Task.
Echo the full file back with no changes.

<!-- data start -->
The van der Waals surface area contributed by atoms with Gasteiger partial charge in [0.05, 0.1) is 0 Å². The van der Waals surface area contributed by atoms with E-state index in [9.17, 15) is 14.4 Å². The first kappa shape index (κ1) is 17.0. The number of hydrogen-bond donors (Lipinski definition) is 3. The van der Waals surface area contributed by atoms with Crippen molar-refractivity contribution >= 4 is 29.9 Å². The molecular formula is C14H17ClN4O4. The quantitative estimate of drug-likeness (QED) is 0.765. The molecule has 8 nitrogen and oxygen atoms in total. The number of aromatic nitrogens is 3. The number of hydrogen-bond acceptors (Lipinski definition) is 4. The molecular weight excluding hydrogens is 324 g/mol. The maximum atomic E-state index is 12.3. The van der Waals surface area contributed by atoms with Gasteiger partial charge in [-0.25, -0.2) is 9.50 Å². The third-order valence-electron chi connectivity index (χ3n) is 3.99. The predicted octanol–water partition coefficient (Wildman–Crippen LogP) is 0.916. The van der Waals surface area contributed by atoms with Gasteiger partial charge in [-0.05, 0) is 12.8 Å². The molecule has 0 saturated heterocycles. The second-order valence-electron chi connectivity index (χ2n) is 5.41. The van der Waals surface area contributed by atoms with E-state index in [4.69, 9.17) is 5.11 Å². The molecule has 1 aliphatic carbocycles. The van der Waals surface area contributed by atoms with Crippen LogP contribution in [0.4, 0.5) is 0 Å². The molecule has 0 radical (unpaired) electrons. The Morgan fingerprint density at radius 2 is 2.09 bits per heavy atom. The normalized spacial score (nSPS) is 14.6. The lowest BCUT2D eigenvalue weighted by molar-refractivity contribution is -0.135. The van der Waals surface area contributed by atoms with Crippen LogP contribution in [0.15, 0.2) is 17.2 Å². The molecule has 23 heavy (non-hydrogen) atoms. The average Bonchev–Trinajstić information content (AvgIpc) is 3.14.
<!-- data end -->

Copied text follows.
The van der Waals surface area contributed by atoms with Gasteiger partial charge in [0.05, 0.1) is 0 Å². The van der Waals surface area contributed by atoms with E-state index in [9.17, 15) is 14.4 Å². The first kappa shape index (κ1) is 17.0. The number of hydrogen-bond donors (Lipinski definition) is 3. The van der Waals surface area contributed by atoms with Crippen molar-refractivity contribution >= 4 is 29.9 Å². The molecular formula is C14H17ClN4O4. The quantitative estimate of drug-likeness (QED) is 0.765. The molecule has 8 nitrogen and oxygen atoms in total. The number of aromatic nitrogens is 3. The number of hydrogen-bond acceptors (Lipinski definition) is 4. The molecular weight excluding hydrogens is 324 g/mol. The maximum atomic E-state index is 12.3. The van der Waals surface area contributed by atoms with Gasteiger partial charge in [-0.25, -0.2) is 9.50 Å². The third-order valence-electron chi connectivity index (χ3n) is 3.99. The predicted octanol–water partition coefficient (Wildman–Crippen LogP) is 0.916. The van der Waals surface area contributed by atoms with Gasteiger partial charge in [-0.05, 0) is 12.8 Å². The molecule has 0 saturated heterocycles. The second-order valence-electron chi connectivity index (χ2n) is 5.41. The van der Waals surface area contributed by atoms with E-state index in [4.69, 9.17) is 5.11 Å². The molecule has 1 aliphatic carbocycles. The van der Waals surface area contributed by atoms with Crippen LogP contribution in [0.4, 0.5) is 0 Å². The molecule has 0 radical (unpaired) electrons. The Morgan fingerprint density at radius 2 is 2.09 bits per heavy atom. The normalized spacial score (nSPS) is 14.6. The lowest BCUT2D eigenvalue weighted by molar-refractivity contribution is -0.135. The van der Waals surface area contributed by atoms with Crippen LogP contribution in [0.15, 0.2) is 17.2 Å². The molecule has 23 heavy (non-hydrogen) atoms. The average Bonchev–Trinajstić information content (AvgIpc) is 3.14.